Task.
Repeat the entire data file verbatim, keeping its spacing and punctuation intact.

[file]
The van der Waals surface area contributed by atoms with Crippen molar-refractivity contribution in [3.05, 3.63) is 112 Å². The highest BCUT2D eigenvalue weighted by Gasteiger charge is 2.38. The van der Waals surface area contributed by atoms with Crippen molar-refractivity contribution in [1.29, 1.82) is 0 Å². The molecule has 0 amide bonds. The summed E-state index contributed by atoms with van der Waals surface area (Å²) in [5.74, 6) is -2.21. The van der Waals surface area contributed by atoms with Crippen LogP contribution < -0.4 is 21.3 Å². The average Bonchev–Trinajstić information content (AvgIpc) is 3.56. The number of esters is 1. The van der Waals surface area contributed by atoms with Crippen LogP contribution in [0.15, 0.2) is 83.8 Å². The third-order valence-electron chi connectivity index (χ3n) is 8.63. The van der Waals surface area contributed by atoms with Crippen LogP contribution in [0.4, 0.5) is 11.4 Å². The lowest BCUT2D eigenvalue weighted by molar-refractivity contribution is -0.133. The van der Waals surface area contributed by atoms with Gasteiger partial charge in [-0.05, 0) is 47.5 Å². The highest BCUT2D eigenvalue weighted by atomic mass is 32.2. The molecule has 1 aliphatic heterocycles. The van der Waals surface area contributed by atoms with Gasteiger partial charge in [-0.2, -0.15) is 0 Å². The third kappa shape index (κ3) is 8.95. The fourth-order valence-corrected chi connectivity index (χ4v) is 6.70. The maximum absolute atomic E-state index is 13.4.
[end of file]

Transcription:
The van der Waals surface area contributed by atoms with Crippen molar-refractivity contribution in [3.05, 3.63) is 112 Å². The highest BCUT2D eigenvalue weighted by Gasteiger charge is 2.38. The van der Waals surface area contributed by atoms with Crippen molar-refractivity contribution in [1.29, 1.82) is 0 Å². The molecule has 0 amide bonds. The summed E-state index contributed by atoms with van der Waals surface area (Å²) in [5.74, 6) is -2.21. The van der Waals surface area contributed by atoms with Crippen LogP contribution < -0.4 is 21.3 Å². The average Bonchev–Trinajstić information content (AvgIpc) is 3.56. The number of esters is 1. The van der Waals surface area contributed by atoms with Crippen LogP contribution in [0.15, 0.2) is 83.8 Å². The third-order valence-electron chi connectivity index (χ3n) is 8.63. The van der Waals surface area contributed by atoms with Crippen LogP contribution in [0.4, 0.5) is 11.4 Å². The lowest BCUT2D eigenvalue weighted by molar-refractivity contribution is -0.133. The van der Waals surface area contributed by atoms with Gasteiger partial charge in [-0.05, 0) is 47.5 Å². The highest BCUT2D eigenvalue weighted by atomic mass is 32.2. The molecule has 1 aliphatic heterocycles. The van der Waals surface area contributed by atoms with Gasteiger partial charge in [-0.2, -0.15) is 0 Å². The third kappa shape index (κ3) is 8.95. The fourth-order valence-corrected chi connectivity index (χ4v) is 6.70. The maximum absolute atomic E-state index is 13.4.